Latest News and a Timeline of the Volkswagen Diesel Scandal

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Volkswagen has reached an agreement with the US Environmental Protection Agency (EPA) regarding 482,000 diesel models that used a special software program to comply with emissions standards during testing, while running ‘dirty’ in normal operation, emitting more particulates and pollution than permissible according to US emissions laws. The exact settlements are not finalized, but Volkswagen has proposed to either buy back 2.0L TDI models (most Volkswagen, but some Audi models as well) or pay for the significant modifications that would bring them into compliance with additional cash compensation. While some reports have suggested VW will pay an estimated $5,000 for each vehicle, that figure is not final, with the EPA, VW, California Air Resources Board, and California Attorney General continuing to work out the settlement until June 21. Also not yet resolved is what compensation or modifications VW Group will propose for owners of Audi, Porsche and Volkswagen vehicles with the larger 3.0L V6 TDI engines, which also used special programming to cheat emissions tests.

Taking a look back at the entire saga, Friday, September 18, 2015 is not a date Volkswagen AG will remember fondly. That day, the news broke that VW had installed emissions control “cheat” software in millions of its popular diesel engines to make them run cleaner when connected to test equipment than they did in normal driving.

The story begins in 2012, when a group of researchers at West Virginia University (WVU), led by assistant professor Arvind Thiruvengadam, won a grant from the International Council on Clean Transportation (ICCT) to run some tests on a few modern diesel cars. Among them was a pair of Volkswagens fitted with the company’s by then well-known TDI diesels. Thiruvengadam’s team discovered that the Volkswagens weren’t running as cleanly as the company claimed they did, and determined the cars had been fitted with a defeat device meant to recognize when the car was hooked up to emissions test equipment. What follows is a timeline of the major milestones in a corporate scandal that, six months later, is still not over.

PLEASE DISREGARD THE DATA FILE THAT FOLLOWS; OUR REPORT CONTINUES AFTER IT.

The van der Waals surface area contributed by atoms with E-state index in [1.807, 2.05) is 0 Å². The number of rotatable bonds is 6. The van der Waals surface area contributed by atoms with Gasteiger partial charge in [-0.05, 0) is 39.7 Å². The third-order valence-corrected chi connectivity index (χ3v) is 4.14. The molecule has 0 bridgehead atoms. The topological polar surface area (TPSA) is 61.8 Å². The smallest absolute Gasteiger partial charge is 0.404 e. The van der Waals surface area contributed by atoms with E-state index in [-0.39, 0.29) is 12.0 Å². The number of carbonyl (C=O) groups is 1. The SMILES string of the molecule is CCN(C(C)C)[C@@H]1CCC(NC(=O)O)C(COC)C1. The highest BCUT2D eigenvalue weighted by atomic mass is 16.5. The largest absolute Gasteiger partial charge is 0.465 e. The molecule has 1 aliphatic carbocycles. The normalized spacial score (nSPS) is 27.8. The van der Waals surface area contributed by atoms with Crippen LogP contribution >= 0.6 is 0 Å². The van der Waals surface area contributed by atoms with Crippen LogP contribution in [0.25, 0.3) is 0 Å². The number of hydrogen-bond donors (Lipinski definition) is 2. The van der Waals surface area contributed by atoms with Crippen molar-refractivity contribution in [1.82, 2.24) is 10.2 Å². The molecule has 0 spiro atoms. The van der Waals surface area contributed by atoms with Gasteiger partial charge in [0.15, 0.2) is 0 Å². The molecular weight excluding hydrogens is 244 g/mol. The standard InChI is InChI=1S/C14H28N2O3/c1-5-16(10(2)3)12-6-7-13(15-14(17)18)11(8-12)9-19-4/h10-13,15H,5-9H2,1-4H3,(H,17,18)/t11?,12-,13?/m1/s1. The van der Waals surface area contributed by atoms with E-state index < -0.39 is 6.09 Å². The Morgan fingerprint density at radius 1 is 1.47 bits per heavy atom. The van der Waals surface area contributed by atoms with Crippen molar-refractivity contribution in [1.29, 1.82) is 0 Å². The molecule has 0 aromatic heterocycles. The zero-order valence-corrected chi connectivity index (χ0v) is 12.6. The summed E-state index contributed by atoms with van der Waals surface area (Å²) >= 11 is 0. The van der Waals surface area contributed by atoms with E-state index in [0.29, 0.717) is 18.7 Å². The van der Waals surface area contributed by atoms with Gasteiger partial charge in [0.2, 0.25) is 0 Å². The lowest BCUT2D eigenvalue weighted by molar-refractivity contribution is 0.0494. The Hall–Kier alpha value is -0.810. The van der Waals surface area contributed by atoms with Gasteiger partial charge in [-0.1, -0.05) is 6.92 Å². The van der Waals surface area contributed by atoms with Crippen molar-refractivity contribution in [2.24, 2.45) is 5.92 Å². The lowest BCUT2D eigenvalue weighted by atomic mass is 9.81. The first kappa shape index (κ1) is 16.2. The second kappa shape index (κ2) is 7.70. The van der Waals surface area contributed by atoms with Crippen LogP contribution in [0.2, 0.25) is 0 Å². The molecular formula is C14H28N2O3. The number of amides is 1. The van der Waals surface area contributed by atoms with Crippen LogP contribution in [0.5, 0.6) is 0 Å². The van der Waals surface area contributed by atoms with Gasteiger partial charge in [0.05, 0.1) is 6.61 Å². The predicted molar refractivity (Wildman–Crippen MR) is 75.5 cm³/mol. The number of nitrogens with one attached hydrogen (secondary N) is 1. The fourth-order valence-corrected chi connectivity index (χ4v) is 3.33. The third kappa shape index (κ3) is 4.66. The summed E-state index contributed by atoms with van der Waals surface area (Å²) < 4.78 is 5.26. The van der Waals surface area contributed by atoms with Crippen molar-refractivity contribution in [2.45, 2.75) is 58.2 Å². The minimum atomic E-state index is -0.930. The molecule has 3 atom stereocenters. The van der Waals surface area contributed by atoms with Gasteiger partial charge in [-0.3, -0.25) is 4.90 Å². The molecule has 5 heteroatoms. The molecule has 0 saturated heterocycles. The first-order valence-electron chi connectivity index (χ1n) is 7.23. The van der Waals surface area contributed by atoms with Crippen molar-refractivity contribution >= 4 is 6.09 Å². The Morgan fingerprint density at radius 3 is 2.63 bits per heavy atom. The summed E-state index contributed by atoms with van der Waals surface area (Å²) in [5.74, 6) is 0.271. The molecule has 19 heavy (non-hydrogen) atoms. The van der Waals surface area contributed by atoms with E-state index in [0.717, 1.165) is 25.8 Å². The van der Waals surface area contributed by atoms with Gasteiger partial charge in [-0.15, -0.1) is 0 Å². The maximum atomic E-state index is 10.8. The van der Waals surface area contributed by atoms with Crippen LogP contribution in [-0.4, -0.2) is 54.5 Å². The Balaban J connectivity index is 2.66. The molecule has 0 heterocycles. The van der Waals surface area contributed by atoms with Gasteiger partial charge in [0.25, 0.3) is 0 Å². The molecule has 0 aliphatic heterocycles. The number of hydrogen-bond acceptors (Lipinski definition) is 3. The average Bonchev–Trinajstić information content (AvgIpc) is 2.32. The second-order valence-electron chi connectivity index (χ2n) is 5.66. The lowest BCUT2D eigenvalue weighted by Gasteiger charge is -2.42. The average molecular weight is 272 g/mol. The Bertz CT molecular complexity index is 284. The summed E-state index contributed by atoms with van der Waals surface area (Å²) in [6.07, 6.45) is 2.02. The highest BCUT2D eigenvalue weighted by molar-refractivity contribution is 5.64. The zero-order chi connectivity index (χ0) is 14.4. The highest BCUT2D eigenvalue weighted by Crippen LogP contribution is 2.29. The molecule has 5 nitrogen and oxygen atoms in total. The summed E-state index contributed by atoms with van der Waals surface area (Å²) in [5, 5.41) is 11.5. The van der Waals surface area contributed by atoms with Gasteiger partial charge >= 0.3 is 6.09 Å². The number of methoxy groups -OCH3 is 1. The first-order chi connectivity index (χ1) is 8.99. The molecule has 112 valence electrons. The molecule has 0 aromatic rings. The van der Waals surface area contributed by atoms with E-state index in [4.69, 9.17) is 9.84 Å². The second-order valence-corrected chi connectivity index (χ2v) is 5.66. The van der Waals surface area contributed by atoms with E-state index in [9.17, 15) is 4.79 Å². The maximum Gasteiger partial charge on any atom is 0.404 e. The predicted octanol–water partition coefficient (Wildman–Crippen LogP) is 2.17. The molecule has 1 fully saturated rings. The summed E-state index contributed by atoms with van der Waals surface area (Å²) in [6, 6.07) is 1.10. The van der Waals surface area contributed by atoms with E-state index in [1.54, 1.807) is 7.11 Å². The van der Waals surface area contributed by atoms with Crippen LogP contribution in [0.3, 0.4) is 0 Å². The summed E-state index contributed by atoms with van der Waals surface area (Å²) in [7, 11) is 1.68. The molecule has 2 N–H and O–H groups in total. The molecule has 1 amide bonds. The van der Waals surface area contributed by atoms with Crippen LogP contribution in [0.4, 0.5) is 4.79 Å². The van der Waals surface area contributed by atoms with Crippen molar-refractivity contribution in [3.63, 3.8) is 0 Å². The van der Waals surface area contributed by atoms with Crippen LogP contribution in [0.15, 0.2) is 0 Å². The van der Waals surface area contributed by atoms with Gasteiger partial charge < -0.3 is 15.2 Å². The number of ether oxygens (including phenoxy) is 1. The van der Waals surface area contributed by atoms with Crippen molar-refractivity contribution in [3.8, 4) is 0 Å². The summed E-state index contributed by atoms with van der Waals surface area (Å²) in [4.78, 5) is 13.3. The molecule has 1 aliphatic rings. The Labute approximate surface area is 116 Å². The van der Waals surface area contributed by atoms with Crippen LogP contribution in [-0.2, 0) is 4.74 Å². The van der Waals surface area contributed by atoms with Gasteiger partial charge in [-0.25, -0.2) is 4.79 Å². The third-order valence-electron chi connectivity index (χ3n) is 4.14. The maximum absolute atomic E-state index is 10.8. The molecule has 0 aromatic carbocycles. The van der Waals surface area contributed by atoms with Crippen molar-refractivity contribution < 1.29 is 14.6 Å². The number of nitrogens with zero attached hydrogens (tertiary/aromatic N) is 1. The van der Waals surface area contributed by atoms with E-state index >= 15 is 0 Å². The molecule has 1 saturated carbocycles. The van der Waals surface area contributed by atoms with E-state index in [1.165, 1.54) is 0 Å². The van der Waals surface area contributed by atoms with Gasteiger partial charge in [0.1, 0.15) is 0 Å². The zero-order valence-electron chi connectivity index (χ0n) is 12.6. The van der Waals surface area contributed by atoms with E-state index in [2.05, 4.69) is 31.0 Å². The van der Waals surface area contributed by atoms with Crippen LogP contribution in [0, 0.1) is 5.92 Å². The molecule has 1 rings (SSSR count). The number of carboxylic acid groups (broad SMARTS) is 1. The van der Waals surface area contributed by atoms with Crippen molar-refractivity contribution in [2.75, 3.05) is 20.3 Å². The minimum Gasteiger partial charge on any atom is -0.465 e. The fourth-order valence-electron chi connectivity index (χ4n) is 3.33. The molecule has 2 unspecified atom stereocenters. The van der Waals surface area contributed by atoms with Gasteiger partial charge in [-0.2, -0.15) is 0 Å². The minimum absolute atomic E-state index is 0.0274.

September 18, 2015: Based on WVU’s findings, the U.S. Environmental Protection Agency (EPA) issues a notification of violation to VW over allegations that the company’s 2.0L TDI diesel engine — used in VW Jetta, Golf and Passat and Audi A3 models sold between 2009 and 2015 — had been programmed to “circumvent EPA emissions standards for certain air pollutants.” Initial estimates suggest as many as a half-million vehicles are affected worldwide.

September 21, 2015: The number of cars involved swells to 11 million.

September 22, 2015: Environment Canada opens its own investigation into the scandal.

September 23, 2015: It’s revealed that 105,000 of the defeat device-equipped vehicles were sold in Canada. That same day, VW CEO Martin Winterkorn resigns, saying that “VW needs a fresh start, and I am clearing the way for this fresh start with my resignation.”

November 2, 2015: The EPA serves VW a second notice of violation, this time over new allegations the company’s 3.0L TDI V6, used in the VW Touareg, Audi’s A6, A7, A8 and Q5, and Porsche’s Cayenne, was fitted with a similar defeat device. These allegations apply to cars sold during model years 2014 through 2016.